arcadiorubiogarcia / gmail.com wrote:
> On May 27, 12:31 pm, Michael Hollins <m... / hollins.id.au> wrote:
>> arcadiorubiogar... / gmail.com wrote:
>>
>>> 1. Are there any plans to introduce function currying? It's a very
>>> useful feature for function expressions, and it won't be very
>>> difficult to add. In fact, far I've seen a few implementations of it
>>> out there. They seem to be more or less ok, but it would be great to
>>> have it on the standard distribution.
>> what would you want beyond the following?
>>
>> http://moonbase.rydia.net/mental/blog/programming/currying-in-ruby
> 
> Well I would want something more implicit, like in Groovy for
> instance:
> http://www.ibm.com/developerworks/java/library/j-pg08235/index.html
> 
> 

So, just so I understand, take the following example:

   def multiply(a,b)
     a * b
   end

   triple = lambda { |a| multiply(a,3) }

   puts triple.call(10)

I believe you are saying that you'd like the last line to be:

   puts triple(10)

Is that right? If so, then I agree that would be nice. I'm guessing that it's difficult to achieve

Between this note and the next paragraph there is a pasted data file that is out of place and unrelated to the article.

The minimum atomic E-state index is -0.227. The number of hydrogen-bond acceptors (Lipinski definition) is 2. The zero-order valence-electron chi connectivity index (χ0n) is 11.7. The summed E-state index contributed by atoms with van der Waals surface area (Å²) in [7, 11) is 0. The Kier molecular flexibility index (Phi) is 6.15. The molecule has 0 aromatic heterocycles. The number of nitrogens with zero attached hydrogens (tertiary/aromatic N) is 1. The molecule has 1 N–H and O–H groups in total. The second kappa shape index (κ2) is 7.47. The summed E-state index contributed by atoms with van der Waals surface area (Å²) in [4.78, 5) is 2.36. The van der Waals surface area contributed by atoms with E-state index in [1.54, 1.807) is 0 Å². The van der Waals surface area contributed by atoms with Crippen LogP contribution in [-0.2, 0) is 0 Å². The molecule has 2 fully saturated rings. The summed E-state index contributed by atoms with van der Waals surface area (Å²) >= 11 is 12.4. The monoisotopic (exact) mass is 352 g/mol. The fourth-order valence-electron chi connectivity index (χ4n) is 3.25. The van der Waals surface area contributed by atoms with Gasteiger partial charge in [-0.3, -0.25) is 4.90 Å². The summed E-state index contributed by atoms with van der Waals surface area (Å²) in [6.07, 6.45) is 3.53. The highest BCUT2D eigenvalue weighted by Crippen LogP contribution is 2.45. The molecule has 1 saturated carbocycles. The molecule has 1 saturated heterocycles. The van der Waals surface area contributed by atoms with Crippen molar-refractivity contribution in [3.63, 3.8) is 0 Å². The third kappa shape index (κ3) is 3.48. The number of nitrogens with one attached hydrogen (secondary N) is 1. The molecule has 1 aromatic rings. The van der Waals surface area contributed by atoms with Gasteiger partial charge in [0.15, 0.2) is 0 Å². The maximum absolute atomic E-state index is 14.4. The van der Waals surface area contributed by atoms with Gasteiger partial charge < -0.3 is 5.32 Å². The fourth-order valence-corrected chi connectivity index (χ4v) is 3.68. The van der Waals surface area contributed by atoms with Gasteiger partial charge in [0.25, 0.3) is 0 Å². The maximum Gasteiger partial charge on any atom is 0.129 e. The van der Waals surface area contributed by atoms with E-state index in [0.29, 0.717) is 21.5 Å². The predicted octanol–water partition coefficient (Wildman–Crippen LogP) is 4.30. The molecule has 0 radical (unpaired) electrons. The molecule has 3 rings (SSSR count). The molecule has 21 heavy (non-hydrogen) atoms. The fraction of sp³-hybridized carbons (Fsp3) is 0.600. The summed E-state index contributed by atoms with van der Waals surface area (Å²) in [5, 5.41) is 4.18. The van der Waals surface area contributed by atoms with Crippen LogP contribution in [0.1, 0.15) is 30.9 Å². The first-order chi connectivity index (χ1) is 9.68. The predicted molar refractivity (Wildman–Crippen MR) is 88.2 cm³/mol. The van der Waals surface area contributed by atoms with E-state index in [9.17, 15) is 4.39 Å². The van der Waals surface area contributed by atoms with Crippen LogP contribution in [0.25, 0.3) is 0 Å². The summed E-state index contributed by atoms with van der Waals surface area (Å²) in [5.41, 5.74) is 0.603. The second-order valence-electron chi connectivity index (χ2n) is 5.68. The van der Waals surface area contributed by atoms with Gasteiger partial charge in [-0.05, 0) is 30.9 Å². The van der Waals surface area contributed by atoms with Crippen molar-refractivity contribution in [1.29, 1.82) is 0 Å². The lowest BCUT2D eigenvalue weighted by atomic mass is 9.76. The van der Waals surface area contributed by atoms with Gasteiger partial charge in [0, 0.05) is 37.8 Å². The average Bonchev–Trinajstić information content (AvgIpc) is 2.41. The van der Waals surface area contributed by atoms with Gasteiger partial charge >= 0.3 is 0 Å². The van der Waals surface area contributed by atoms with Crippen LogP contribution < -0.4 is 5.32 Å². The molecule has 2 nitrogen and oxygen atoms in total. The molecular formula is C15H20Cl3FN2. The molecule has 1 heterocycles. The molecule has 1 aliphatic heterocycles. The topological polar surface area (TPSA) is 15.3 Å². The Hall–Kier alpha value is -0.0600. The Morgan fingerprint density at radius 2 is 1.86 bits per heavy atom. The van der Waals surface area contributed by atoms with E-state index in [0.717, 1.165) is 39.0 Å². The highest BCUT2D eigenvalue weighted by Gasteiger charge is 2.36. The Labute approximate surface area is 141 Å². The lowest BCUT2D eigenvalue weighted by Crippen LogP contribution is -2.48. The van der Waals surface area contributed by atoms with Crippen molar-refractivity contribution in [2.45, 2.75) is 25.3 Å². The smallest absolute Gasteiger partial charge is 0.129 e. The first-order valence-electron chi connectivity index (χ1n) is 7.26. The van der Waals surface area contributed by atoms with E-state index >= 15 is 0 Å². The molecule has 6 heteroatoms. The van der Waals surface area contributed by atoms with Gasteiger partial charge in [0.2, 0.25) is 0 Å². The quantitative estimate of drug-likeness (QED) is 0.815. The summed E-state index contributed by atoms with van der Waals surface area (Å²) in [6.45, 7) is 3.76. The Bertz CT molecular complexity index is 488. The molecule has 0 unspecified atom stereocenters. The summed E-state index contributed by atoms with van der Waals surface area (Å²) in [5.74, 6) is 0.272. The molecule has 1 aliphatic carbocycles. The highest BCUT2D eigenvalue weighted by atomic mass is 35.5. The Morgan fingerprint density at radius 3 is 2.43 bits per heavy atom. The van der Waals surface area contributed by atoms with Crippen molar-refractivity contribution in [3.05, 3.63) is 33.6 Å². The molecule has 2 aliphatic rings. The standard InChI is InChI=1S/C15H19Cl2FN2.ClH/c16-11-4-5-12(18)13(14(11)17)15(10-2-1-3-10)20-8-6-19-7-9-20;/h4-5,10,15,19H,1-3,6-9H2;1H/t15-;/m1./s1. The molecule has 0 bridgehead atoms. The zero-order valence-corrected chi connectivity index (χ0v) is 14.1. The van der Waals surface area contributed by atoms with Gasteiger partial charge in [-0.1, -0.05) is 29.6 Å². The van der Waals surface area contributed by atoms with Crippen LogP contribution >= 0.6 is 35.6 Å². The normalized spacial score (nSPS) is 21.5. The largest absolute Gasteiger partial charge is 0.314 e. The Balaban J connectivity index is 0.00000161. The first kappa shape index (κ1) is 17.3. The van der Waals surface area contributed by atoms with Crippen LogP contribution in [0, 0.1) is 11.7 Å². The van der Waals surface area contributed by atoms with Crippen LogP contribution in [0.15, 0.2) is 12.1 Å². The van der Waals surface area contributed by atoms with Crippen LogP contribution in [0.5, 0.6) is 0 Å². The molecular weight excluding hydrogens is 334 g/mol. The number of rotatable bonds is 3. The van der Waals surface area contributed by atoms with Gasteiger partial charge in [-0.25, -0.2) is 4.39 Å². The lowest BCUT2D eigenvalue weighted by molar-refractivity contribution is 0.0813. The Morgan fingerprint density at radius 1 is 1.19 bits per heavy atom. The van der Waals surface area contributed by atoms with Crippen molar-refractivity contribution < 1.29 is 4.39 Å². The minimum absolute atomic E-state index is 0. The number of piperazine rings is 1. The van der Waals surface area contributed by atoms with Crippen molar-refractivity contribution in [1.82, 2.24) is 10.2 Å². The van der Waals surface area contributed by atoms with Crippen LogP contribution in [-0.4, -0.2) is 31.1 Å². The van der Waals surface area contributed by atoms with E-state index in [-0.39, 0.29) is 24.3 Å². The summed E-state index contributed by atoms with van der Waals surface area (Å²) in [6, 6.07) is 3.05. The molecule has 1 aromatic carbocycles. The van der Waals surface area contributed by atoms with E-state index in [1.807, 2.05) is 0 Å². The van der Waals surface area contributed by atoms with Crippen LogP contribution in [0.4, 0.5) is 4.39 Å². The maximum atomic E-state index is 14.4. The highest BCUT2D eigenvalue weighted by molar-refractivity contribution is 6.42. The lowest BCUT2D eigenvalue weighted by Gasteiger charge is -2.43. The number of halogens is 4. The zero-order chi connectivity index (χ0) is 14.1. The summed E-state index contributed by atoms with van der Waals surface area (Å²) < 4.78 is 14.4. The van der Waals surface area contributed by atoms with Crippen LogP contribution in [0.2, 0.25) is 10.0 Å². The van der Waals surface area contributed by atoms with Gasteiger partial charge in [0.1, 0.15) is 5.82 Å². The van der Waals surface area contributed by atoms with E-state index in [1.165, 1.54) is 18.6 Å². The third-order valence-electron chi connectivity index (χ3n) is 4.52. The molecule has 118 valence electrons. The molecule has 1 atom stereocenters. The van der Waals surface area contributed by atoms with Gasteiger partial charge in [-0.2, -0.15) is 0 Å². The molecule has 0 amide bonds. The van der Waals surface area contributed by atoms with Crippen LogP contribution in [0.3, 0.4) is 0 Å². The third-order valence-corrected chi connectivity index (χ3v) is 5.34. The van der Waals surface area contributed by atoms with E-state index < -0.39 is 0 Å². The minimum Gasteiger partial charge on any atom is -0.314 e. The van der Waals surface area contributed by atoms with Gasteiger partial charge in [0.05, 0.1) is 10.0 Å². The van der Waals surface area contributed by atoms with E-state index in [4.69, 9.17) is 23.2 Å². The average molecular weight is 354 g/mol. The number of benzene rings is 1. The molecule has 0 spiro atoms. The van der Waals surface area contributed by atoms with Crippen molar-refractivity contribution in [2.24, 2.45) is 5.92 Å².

in ruby due to the fact that functions can be called without the parentheses. So, for example if I 
defined the following uninteresting lambda:

   six = lambda { multiply(2,3) }

then the following would be ambiguous:

   puts six

Am I trying to invoke the lambda, or am I trying to print the value of the object? To resolve the 
ambiguity I cannot invoke a lambda with the above syntax. Instead I need to do:

   puts six.call()

I'd like to hear from the experts if that is the reason or whether there is something more 
fundamental. I'm still learning ruby (and liking it BTW), so others will likely have a clearer 
perspective.

cheers,
mick